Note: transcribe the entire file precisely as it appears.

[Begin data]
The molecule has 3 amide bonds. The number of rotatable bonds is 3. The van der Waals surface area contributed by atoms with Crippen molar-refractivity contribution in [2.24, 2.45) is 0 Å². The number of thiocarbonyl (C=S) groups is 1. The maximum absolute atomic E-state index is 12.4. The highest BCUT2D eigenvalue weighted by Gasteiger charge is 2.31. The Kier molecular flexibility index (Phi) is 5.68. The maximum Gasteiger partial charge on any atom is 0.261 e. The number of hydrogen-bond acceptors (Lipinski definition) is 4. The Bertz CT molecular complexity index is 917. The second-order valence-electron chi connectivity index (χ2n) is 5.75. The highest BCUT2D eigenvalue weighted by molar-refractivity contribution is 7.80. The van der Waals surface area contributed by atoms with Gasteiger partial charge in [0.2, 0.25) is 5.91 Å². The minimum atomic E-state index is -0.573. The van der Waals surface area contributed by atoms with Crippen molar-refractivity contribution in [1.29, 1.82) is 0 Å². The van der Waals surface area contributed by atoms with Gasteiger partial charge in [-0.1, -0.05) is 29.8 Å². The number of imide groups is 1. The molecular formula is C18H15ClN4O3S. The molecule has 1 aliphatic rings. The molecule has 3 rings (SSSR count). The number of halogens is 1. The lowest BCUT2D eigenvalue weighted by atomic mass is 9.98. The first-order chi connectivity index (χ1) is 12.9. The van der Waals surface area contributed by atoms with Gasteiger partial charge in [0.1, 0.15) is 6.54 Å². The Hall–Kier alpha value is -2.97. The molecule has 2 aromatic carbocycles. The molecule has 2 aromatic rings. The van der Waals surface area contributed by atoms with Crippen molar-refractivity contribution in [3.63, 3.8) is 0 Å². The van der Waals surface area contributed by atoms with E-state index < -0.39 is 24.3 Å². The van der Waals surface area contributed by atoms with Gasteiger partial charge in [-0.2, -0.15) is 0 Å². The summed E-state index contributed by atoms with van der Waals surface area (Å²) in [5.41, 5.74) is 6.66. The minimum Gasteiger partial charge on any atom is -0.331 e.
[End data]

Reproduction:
The molecule has 3 amide bonds. The number of rotatable bonds is 3. The van der Waals surface area contributed by atoms with Crippen molar-refractivity contribution in [2.24, 2.45) is 0 Å². The number of thiocarbonyl (C=S) groups is 1. The maximum absolute atomic E-state index is 12.4. The highest BCUT2D eigenvalue weighted by Gasteiger charge is 2.31. The Kier molecular flexibility index (Phi) is 5.68. The maximum Gasteiger partial charge on any atom is 0.261 e. The number of hydrogen-bond acceptors (Lipinski definition) is 4. The Bertz CT molecular complexity index is 917. The second-order valence-electron chi connectivity index (χ2n) is 5.75. The highest BCUT2D eigenvalue weighted by molar-refractivity contribution is 7.80. The van der Waals surface area contributed by atoms with Gasteiger partial charge in [0.2, 0.25) is 5.91 Å². The minimum atomic E-state index is -0.573. The van der Waals surface area contributed by atoms with Crippen molar-refractivity contribution in [1.29, 1.82) is 0 Å². The van der Waals surface area contributed by atoms with Gasteiger partial charge in [-0.1, -0.05) is 29.8 Å². The number of imide groups is 1. The molecular formula is C18H15ClN4O3S. The molecule has 1 aliphatic rings. The molecule has 3 rings (SSSR count). The number of halogens is 1. The lowest BCUT2D eigenvalue weighted by atomic mass is 9.98. The first-order chi connectivity index (χ1) is 12.9. The van der Waals surface area contributed by atoms with Gasteiger partial charge in [0.1, 0.15) is 6.54 Å². The Hall–Kier alpha value is -2.97. The molecule has 2 aromatic carbocycles. The molecule has 2 aromatic rings. The van der Waals surface area contributed by atoms with Crippen molar-refractivity contribution in [3.63, 3.8) is 0 Å². The van der Waals surface area contributed by atoms with E-state index < -0.39 is 24.3 Å². The van der Waals surface area contributed by atoms with Gasteiger partial charge in [-0.2, -0.15) is 0 Å². The summed E-state index contributed by atoms with van der Waals surface area (Å²) in [5.41, 5.74) is 6.66. The minimum Gasteiger partial charge on any atom is -0.331 e.